As humans, it is our responsibility to take care of the planet. It is our home, and the way we treat the environment has everlasting impacts on future generations. Over the centuries as we have moulded and manipulated natural resources, we have created some life-changing technologies, but have also created environments that have negative ramifications to our planet. We have the opportunity to act now for a positive change and transform the land, seas and air by acting responsibly with social and environmental growth at the core. This World Environment Day, we’re taking a look at how some global AI experts are leveraging technology for positive social impact to benefit the environment and the world.
The predictions of the future of our planet are bleak unless we make drastic changes. Both the UN and other bodies are aware that the protection and improvement of the environment is an issue deserving of much attention, so the celebration of today encourages all generations to do their bit for the planet and support initiatives going on across the globe. This June 20 - 21 in San Francisco, we will be hosting the AI for Good Summit where researchers, government bodies and business-people will come together to share their work in the space. Here are some of the experts who will be sharing their work at the summit:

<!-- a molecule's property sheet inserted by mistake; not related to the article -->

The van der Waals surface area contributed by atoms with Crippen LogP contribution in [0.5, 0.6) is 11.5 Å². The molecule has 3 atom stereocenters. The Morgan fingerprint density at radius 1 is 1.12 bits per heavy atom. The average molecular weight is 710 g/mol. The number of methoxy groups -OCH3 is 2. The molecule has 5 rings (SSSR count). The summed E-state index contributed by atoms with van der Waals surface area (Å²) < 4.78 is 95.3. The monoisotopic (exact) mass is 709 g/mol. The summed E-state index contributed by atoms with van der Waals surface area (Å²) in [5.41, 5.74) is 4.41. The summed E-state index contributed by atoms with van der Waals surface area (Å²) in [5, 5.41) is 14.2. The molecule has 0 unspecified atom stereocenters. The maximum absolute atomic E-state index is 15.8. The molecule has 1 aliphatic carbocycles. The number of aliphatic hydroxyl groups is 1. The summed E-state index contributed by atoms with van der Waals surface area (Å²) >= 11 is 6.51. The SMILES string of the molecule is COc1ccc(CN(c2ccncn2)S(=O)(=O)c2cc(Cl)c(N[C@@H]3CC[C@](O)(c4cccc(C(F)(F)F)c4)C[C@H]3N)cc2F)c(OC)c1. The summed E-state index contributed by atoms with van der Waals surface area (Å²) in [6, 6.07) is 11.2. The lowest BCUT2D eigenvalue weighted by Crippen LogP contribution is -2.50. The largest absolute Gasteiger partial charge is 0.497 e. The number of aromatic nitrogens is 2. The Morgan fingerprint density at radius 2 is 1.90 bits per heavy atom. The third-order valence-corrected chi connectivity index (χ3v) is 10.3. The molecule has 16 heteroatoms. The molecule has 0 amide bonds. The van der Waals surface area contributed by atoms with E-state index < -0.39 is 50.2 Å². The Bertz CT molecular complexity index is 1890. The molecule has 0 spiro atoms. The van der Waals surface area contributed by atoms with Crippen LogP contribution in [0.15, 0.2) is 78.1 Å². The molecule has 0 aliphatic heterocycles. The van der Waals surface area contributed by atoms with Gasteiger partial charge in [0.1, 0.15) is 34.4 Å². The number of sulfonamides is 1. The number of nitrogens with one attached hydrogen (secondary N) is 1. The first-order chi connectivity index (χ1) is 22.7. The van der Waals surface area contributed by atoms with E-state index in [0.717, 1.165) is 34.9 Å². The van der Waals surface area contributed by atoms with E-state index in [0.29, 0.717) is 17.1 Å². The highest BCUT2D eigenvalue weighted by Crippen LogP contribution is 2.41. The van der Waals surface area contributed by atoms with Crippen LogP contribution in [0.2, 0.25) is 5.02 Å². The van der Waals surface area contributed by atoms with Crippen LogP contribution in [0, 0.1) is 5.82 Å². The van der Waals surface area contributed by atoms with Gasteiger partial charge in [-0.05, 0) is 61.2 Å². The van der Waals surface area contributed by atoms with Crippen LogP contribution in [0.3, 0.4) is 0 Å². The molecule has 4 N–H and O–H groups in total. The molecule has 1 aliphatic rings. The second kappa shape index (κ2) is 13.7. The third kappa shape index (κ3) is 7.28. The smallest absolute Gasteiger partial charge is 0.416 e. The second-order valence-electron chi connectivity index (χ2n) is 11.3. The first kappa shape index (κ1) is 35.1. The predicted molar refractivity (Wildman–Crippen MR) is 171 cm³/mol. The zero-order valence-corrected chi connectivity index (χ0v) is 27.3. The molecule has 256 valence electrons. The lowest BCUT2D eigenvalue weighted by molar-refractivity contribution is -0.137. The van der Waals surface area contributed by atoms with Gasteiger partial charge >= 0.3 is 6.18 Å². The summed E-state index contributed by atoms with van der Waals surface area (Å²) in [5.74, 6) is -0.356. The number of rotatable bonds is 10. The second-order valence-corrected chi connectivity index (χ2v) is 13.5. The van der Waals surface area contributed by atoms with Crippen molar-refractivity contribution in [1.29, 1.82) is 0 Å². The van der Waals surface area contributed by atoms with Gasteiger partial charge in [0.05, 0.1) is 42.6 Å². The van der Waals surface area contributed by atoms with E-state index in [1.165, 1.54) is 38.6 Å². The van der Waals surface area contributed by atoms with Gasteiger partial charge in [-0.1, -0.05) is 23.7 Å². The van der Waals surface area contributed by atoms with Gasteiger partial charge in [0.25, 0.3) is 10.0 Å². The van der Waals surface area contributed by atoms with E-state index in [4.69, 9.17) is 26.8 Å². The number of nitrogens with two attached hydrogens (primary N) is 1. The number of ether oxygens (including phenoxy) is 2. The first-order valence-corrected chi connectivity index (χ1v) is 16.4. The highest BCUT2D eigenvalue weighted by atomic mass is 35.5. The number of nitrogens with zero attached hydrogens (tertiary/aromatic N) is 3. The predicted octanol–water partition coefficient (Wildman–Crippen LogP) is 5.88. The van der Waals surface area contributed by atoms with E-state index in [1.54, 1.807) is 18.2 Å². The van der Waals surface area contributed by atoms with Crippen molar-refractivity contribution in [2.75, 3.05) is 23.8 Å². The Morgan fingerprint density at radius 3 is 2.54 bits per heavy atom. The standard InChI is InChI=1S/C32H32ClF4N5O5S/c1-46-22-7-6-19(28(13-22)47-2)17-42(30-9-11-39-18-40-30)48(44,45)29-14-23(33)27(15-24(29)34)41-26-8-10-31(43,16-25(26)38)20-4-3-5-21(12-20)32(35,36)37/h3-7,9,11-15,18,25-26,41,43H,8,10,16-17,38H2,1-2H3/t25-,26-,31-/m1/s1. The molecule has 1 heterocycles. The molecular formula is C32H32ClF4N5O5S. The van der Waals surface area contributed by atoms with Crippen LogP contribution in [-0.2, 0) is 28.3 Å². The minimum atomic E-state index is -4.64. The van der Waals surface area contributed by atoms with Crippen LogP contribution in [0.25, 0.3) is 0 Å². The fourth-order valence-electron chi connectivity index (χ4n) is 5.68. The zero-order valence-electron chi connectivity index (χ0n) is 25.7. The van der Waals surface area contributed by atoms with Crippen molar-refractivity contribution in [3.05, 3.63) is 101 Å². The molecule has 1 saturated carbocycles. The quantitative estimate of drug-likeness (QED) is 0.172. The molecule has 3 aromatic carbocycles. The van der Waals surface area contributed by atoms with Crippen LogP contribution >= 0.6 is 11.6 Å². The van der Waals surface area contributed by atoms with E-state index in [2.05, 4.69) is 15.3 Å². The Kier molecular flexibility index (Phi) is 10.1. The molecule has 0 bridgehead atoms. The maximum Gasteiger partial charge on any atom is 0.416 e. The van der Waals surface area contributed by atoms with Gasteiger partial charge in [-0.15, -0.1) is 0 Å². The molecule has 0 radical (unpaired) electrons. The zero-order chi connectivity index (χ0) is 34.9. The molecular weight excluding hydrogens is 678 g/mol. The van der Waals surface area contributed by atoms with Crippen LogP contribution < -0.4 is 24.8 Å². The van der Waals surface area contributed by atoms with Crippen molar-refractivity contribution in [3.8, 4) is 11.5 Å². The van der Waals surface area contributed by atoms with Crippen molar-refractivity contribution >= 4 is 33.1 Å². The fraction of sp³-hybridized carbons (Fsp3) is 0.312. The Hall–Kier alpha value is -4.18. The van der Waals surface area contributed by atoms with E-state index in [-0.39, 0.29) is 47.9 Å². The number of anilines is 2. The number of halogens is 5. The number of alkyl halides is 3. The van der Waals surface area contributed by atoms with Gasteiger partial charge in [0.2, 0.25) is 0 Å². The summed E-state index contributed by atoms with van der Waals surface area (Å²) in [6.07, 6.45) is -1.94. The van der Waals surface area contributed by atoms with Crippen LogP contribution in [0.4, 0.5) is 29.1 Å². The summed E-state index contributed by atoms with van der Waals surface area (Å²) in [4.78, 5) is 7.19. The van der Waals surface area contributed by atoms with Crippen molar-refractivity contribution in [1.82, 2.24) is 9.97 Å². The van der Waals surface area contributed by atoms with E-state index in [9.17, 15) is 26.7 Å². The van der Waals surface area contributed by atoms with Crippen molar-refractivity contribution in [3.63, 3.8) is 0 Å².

Carlos Felipe Gaitan Ospina, Chief Climate Scientist & Head of AI, Climate AI
Presentation: Climate Zones Classification for Agriculture Applications using Machine Learning
Modern climate classification techniques typically employ intra-annual variability of climate data--e.g. temperature and precipitation--in order to segment geographical regions into meaningful zones with similar physical characteristics. For instance, common classification schemes like the Koppen-Geiger rely on human-defined clusters. Carlos is working on a generalizable method for creating meaningful climatically-relevant zones tailored to each user’s needs. To accomplish this, he first explored several clustering methods by comparing performances and weighing potential advantages and/or disadvantages to each technique. Carlos and his team found out that their streamlined clustering procedure can benefit the real state and agricultural sectors especially, by taking into consideration climate change conditions.
Carlos did his doctoral studies at the University of British Columbia (Vancouver, Canada) working with William Hsieh in machine learning applications in the environmental sciences. He also holds a Bachelor degree in Civil Engineering and a Master degree in Hydrosystems from the Pontificia Universidad Javeriana (Bogota, Colombia). He is a member of the American Meteorological Society’s (AMS) Artificial Intelligence Committee. He previously worked as a VP of Weather Forecasting at Arable Labs and as Research Scientist for the South Central Climate Science Center at the Geophysical Fluid Dynamics Laboratory (GFDL) in Princeton, New Jersey.